Festival openers are always tricky: you want to start off your celebration of film on the right note, but ideally with a certain amount of glitz and glamour too. Cannes has had a pretty good run the last few year, with “Midnight In Paris,” “Moonrise Kingdom” and “ The Great Gatsby” all kicking things off with a bang. And on paper, this year’s opener “Grace Of Monaco” seemed to have all the right stuff: a major movie star, Nicole Kidman, playing another major movie star, Grace Kelly, in a biopic with local French Riviera appeal, and directed by Olivier Dahan, who only a few years back helmed “La Vie En Rose,” which won Marion Cotillard her Oscar.
‘Grace’ has certainly earned its place in the hall-of-fame for Cannes openers, but not in the way it presumably wanted to. Even by the standards of recent Royal biopics “W.E.” and “Diana,” it’s something of a disaster: rarely competent, unintentionally hilarious and borderline reprehensible in both its politics and its take on gender roles. It’s unlikely to be forgotten in a hurry.
After a brief introduction in 1956 as Kelly wraps her final role, the film picks up in 1961, with the one-time Hollywood star now married to Prince Rainier of Monaco (Tim Roth) with two children. Alfred Hitchcock (Roger Ashton-Griffiths) is trying to lure her back to acting to star in his film, “Marnie,” and Rainier initially seems supportive. But a crisis is looming: the zero tax scheme that Rainier has set up to restore the country’s fortunes have angered Charles De Gaulle’s French government, who are threatening embargo and even invasion against the tiny nation. In the end, it might be the semi-reluctant princess who could decide the fate of the country…
Already condemned by the Monaco royal family, the film opens with a quote explaining that the film is “a fictional account inspired by real events,” but it might have been more honest if it had said “a fictional account inspired by the Oscar-winning success of ‘The King’s Speech’ ”—the film’s arc, as Kelly must embrace her royal role to save the day, feels lifted almost straight from Tom Hooper’s global smash. That Princess Grace is standing up for Monaco’s right to be a tax haven for the super-rich, rather than preparing the nation for war against Hitler, doesn’t seem to have struck anyone involved as a problem.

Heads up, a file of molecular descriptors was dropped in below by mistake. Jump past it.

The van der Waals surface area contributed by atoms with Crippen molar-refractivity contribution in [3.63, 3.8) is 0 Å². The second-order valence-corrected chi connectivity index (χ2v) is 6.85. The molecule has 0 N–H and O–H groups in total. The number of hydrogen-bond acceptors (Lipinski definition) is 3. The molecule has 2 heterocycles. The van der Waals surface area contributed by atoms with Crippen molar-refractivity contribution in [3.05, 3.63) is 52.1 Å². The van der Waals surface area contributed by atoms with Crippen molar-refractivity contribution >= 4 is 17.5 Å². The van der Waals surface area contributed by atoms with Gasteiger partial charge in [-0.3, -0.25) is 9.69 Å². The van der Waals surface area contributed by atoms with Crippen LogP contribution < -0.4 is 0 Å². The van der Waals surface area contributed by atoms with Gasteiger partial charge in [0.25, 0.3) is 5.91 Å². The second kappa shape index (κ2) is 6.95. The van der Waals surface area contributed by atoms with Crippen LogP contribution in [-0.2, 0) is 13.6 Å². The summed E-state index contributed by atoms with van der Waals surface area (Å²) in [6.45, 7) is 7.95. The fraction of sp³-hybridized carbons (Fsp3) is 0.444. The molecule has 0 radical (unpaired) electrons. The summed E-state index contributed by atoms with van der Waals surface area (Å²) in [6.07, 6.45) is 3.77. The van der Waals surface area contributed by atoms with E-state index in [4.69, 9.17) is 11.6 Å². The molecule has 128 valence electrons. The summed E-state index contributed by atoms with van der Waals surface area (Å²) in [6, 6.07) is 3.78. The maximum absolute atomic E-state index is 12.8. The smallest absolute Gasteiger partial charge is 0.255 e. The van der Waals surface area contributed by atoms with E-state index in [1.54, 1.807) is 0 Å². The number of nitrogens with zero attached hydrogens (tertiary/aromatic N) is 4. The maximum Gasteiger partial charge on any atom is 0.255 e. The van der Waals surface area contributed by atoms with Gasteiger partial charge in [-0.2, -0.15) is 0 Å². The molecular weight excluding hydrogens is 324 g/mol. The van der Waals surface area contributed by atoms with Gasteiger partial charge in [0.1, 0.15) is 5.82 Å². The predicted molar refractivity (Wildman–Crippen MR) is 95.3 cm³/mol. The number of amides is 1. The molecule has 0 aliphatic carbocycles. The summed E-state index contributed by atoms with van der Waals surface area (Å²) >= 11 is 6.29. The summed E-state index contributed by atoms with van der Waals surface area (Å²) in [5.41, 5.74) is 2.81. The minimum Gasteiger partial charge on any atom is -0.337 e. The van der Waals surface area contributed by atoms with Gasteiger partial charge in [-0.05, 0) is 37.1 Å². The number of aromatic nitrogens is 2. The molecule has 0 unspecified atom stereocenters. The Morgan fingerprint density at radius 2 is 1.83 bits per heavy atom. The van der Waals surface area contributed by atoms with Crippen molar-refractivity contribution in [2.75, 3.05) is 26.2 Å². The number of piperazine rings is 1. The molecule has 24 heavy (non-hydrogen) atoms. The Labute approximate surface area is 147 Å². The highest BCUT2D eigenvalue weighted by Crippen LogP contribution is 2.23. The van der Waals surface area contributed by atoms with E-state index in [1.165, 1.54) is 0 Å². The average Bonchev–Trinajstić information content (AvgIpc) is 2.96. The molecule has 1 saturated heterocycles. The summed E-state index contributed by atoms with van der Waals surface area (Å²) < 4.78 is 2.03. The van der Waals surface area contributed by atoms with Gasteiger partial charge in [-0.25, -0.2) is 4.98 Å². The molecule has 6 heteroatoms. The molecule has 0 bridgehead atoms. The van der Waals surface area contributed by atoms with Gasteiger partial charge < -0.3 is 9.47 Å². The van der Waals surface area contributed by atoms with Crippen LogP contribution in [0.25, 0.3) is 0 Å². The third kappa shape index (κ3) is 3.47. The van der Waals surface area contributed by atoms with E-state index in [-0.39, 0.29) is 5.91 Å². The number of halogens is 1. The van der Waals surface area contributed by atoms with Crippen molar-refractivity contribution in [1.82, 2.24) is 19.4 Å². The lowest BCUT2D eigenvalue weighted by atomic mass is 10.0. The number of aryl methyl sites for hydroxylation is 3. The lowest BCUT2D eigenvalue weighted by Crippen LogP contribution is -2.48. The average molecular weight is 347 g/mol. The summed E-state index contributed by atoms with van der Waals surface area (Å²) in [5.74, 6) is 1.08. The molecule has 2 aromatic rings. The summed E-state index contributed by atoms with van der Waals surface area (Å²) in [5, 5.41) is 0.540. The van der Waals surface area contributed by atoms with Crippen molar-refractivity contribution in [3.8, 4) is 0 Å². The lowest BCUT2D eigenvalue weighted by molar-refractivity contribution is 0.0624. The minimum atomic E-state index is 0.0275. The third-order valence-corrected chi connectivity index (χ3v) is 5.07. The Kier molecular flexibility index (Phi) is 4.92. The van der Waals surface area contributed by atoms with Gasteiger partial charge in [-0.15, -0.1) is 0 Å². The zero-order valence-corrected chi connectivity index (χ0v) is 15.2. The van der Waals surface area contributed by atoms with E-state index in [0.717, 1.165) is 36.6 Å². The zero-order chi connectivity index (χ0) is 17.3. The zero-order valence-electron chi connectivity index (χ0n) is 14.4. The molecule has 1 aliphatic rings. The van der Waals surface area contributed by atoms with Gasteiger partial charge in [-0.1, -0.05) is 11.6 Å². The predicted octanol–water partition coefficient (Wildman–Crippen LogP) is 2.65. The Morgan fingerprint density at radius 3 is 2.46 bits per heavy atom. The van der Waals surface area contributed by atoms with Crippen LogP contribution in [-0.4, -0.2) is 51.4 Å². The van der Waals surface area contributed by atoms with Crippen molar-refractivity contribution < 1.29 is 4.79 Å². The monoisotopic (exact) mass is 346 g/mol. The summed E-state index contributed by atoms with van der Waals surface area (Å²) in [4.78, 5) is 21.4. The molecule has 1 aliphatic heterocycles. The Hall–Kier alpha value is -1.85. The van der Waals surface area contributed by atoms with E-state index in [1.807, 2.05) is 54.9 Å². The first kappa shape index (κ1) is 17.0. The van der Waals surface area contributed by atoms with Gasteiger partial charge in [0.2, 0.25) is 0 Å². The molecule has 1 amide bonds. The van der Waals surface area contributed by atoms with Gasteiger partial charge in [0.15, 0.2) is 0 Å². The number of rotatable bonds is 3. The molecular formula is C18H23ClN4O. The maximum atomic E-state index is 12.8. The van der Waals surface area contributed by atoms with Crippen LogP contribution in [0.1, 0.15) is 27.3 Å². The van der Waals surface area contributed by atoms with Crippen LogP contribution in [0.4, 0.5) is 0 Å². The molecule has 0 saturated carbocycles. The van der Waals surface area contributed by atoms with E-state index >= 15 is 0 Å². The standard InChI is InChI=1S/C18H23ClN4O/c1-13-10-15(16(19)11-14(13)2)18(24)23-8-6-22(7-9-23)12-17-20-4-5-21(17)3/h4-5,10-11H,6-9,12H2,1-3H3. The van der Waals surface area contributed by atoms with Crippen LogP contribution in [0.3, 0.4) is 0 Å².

The other thing that “The King’s Speech” had going for it? A basic level of filmmaking competence. Some of Dahan’s choices, like seemingly smearing Vaseline over the lens for every shot, could be put down to matters of taste. Others, like the DoP occasionally appearing to forget to light reverse angles, like an atrocious, heavy-handed score by Christopher Gunning, like editing that seems to want to not so much assemble scenes as collect series of reaction shots, and most memorably, like extended close-ups on Kidman that search around her head like a drunken rostrum camera operator, feel more like the result of someone who hasn’t directed, or seen, a movie before.
It also goes through some extraordinary tonal lurches: the film jumps from a bizarre, frothy extended makeover montage featuring Derek Jacobi and a parrot, to a kind of bizarre, tepid spy thriller, Dahan mostly just throwing shit at the wall (split screens! A random Indiana Jones map!) and keeping his fingers crossed. By the time Kidman’s endless final speech rolls around, though, you’ve already checked out long ago.
It’s not like this feels like a botched version of potentially interesting material, either. The film’s fundamentally regressive when it comes to the gender politics of Grace’s arc. Her decision to give up her acting career to stay with a husband who married her partly out of convenience and never seems to particularly love her is treated as a heroic act (“Real love is obligation,” as Frank Langella’s Catholic sensei tells her at one point). The individual scenes are pretty rotten, too. Accidental chuckles ensue as a series of characters all start speaking with their job titles: “As your press officer…” “As the Minister for the Interior…” etc., etc.
The actors mostly seem to be aware of it too. Roth often looks to be in physical pain having to say some of the dialogue, and many of the actors appear distracted in scenes, which is fine, as Dahan often seems distracted too, going into sequences with 30-second pans presumably intended to show off the scenery. Even the lead actress doesn’t get much of a showcase here: you never see Grace Kelly on screen, only Kidman, and she’s left adrift by the schizophrenic material.
Occasionally, like with something like “The Happening” or “The Room,” you start to convince yourself that Dahan and co. are in on the joke, and have stealthily made a full-on comedy. Then another scene rolls around, and it becomes clear just how lacking in self-awareness the movie really is. And it’s hard to warm to the movie as a potential cult classic, given the sour taste left by the film’s gender politics, and general politics. The film made headlines due to conflicts between the director and Harvey Weinstein, but for once, we’d be tempted to side with Harvey Scissorhands, because it’s hard to see how his edit of the film could be any worse than this one. [F]